Therapeutic use of small-molecule HGF-mimetic for emphysema

Award Information
Agency:
Department of Health and Human Services
Branch
n/a
Amount:
$2,089,484.00
Award Year:
2009
Program:
SBIR
Phase:
Phase II
Contract:
2R44HL091688-02A1
Award Id:
89307
Agency Tracking Number:
HL091688
Solicitation Year:
n/a
Solicitation Topic Code:
n/a
Solicitation Number:
n/a
Small Business Information
ANGION BIOMEDICA CORP, 1050 Stewart Ave., GARDEN CITY, NY, 11530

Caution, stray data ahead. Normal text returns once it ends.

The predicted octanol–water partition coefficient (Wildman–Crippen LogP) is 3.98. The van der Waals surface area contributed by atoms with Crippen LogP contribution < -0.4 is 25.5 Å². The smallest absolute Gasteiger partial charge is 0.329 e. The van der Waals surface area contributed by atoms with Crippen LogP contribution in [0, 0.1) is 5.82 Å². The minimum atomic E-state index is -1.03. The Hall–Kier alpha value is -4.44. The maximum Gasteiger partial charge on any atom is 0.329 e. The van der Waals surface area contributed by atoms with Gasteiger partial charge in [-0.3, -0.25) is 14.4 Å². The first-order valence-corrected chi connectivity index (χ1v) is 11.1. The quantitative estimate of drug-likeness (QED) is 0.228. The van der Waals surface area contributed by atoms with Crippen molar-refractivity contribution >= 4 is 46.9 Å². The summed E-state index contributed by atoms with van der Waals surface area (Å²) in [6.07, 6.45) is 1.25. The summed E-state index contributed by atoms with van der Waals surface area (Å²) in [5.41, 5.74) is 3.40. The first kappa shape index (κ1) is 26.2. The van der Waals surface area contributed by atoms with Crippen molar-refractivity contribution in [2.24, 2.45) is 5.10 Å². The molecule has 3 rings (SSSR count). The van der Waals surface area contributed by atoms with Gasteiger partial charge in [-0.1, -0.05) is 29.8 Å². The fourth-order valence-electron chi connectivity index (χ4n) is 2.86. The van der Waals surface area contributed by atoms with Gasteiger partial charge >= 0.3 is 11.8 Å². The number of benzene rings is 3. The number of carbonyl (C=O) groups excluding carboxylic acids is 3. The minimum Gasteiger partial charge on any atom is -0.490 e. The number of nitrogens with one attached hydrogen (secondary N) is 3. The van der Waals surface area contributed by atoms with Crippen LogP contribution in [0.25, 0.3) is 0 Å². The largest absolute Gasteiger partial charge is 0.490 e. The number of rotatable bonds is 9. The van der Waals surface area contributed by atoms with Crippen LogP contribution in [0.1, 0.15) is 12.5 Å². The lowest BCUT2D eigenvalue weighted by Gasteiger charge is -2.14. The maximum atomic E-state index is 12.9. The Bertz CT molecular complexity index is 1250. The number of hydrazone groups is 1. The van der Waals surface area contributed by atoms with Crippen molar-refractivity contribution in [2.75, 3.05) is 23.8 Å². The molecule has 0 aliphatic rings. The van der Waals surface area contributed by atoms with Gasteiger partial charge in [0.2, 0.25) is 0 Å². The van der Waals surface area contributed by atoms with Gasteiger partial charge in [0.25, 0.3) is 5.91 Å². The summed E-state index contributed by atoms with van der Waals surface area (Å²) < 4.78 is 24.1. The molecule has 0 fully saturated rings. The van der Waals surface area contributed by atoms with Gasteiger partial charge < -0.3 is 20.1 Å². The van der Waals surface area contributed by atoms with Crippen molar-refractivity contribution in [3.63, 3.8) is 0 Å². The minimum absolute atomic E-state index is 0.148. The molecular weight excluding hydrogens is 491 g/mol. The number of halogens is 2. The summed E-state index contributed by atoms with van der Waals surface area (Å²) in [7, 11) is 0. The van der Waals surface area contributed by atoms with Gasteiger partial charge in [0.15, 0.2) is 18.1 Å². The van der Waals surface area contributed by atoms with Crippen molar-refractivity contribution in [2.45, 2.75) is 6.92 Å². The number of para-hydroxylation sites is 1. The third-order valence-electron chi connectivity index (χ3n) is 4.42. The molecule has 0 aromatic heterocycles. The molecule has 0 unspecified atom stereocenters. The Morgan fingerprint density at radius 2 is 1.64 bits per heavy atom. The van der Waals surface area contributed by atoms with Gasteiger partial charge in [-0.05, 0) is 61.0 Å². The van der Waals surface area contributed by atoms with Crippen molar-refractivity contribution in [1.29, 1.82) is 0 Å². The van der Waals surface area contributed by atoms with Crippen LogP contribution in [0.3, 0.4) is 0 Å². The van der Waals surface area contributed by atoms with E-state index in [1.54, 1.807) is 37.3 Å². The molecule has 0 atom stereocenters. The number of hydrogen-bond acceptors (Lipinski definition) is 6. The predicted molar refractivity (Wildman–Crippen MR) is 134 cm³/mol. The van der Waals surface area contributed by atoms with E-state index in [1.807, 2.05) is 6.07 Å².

Hubzone Owned:
N
Minority Owned:
N
Woman Owned:
N
Duns:
053129065
Principal Investigator:
BERTOEHLEN
(516) 326-1200
BOEHLEN@ANGION.COM
Business Contact:
ITXHAKGOLDBERG
() -
igoldberg@angion.com
Research Institute:
n/a
Abstract